To anyone of a certain age, the name US Gold will trigger any number of memories – from the gold medallion badge and US National Anthem that played whilst games were loading to the games themselves that somehow seemed just a little different and more exotic than the fare offered by most British developers. Chis Wilkins and Roger Kean clearly share this fascination and have produced this Kickstarter-funded history of the Birmingham giant.

Like the authors’ previous efforts (a history of Ocean Software), the book is split into two sections. The first is an in-depth look at the company, seen through the eyes of founder Geoff Brown and other key personnel. The second contains recollections from programmers and developers associated with US Gold over the years.

I have to start off by saying that I didn’t enjoy the US Gold book as much as its predecessor. Don’t get me wrong: it remains a very enjoyable read, but I didn’t quite get the same buzz from reading about US Gold as I did from the Ocean volume. Perhaps the Ocean book was so good that my expectations were too high, but whatever the cause I finished the book with a mild, if non-specific feeling of disappointment.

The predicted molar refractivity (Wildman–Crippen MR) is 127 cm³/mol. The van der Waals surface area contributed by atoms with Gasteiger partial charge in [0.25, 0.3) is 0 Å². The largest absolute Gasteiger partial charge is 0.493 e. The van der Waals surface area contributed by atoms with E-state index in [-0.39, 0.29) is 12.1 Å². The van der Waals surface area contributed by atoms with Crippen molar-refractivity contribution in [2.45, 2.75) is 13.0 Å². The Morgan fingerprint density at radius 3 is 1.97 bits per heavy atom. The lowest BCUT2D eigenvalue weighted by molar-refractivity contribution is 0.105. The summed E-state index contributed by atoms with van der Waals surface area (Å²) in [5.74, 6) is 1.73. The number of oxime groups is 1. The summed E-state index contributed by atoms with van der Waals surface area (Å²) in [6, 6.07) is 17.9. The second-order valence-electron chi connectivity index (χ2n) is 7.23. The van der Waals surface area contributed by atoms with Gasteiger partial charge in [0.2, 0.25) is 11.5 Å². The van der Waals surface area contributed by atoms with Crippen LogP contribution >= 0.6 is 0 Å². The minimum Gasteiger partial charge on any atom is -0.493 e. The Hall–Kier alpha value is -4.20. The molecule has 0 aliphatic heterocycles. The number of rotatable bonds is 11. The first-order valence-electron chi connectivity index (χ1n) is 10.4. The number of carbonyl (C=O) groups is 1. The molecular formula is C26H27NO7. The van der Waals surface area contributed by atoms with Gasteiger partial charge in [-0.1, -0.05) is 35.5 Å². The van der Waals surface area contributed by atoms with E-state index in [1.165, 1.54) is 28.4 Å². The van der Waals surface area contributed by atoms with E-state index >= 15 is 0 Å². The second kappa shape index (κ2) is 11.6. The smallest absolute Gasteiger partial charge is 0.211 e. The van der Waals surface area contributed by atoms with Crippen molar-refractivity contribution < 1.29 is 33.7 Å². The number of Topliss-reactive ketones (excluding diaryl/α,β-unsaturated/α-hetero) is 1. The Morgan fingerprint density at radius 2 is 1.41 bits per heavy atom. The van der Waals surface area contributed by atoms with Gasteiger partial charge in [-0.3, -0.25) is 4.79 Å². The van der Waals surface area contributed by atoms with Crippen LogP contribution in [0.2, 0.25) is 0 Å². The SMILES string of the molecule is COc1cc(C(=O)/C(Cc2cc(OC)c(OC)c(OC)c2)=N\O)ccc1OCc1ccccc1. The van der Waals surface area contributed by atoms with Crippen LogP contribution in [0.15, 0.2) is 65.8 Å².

Still, let’s not dwell on the negatives too early, since it’s still a great read. The history section is particularly strong, and it’s clear that a lot of effort has gone into researching and tracing the company from its humble origins through to its dominant market position. The chronological narrative is the result of many interviews and discussions with some of the key figures behind the company and is packed full of anecdotes and personal insights into how US Gold operated.